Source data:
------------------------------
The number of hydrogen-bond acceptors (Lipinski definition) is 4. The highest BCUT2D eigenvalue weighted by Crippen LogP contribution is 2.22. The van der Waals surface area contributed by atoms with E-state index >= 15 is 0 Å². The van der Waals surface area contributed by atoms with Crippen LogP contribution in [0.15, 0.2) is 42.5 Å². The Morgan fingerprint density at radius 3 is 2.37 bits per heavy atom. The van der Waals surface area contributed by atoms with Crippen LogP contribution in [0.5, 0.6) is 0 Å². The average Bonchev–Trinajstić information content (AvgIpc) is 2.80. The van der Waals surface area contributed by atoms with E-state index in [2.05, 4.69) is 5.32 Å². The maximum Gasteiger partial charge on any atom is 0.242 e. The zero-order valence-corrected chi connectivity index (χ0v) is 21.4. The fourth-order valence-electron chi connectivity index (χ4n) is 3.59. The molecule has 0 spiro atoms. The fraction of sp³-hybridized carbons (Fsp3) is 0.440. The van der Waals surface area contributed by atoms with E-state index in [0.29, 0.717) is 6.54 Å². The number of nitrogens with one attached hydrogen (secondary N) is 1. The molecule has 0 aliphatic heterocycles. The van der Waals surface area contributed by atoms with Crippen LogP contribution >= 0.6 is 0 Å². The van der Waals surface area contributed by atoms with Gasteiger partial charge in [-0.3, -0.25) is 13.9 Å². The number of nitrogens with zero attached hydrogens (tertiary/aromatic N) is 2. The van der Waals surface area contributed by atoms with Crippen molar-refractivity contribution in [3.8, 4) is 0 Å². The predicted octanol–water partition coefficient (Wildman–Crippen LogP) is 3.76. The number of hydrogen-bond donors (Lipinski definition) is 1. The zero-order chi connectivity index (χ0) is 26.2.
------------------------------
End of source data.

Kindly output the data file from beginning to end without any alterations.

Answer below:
The number of hydrogen-bond acceptors (Lipinski definition) is 4. The highest BCUT2D eigenvalue weighted by Crippen LogP contribution is 2.22. The van der Waals surface area contributed by atoms with E-state index >= 15 is 0 Å². The van der Waals surface area contributed by atoms with Crippen LogP contribution in [0.15, 0.2) is 42.5 Å². The Morgan fingerprint density at radius 3 is 2.37 bits per heavy atom. The van der Waals surface area contributed by atoms with Crippen LogP contribution in [0.5, 0.6) is 0 Å². The average Bonchev–Trinajstić information content (AvgIpc) is 2.80. The van der Waals surface area contributed by atoms with E-state index in [2.05, 4.69) is 5.32 Å². The maximum Gasteiger partial charge on any atom is 0.242 e. The zero-order valence-corrected chi connectivity index (χ0v) is 21.4. The fourth-order valence-electron chi connectivity index (χ4n) is 3.59. The molecule has 0 spiro atoms. The fraction of sp³-hybridized carbons (Fsp3) is 0.440. The van der Waals surface area contributed by atoms with E-state index in [0.29, 0.717) is 6.54 Å². The number of nitrogens with one attached hydrogen (secondary N) is 1. The molecule has 0 aliphatic heterocycles. The van der Waals surface area contributed by atoms with Crippen LogP contribution >= 0.6 is 0 Å². The van der Waals surface area contributed by atoms with Gasteiger partial charge in [-0.3, -0.25) is 13.9 Å². The number of nitrogens with zero attached hydrogens (tertiary/aromatic N) is 2. The van der Waals surface area contributed by atoms with Crippen molar-refractivity contribution in [3.8, 4) is 0 Å². The predicted octanol–water partition coefficient (Wildman–Crippen LogP) is 3.76. The number of hydrogen-bond donors (Lipinski definition) is 1. The zero-order chi connectivity index (χ0) is 26.2.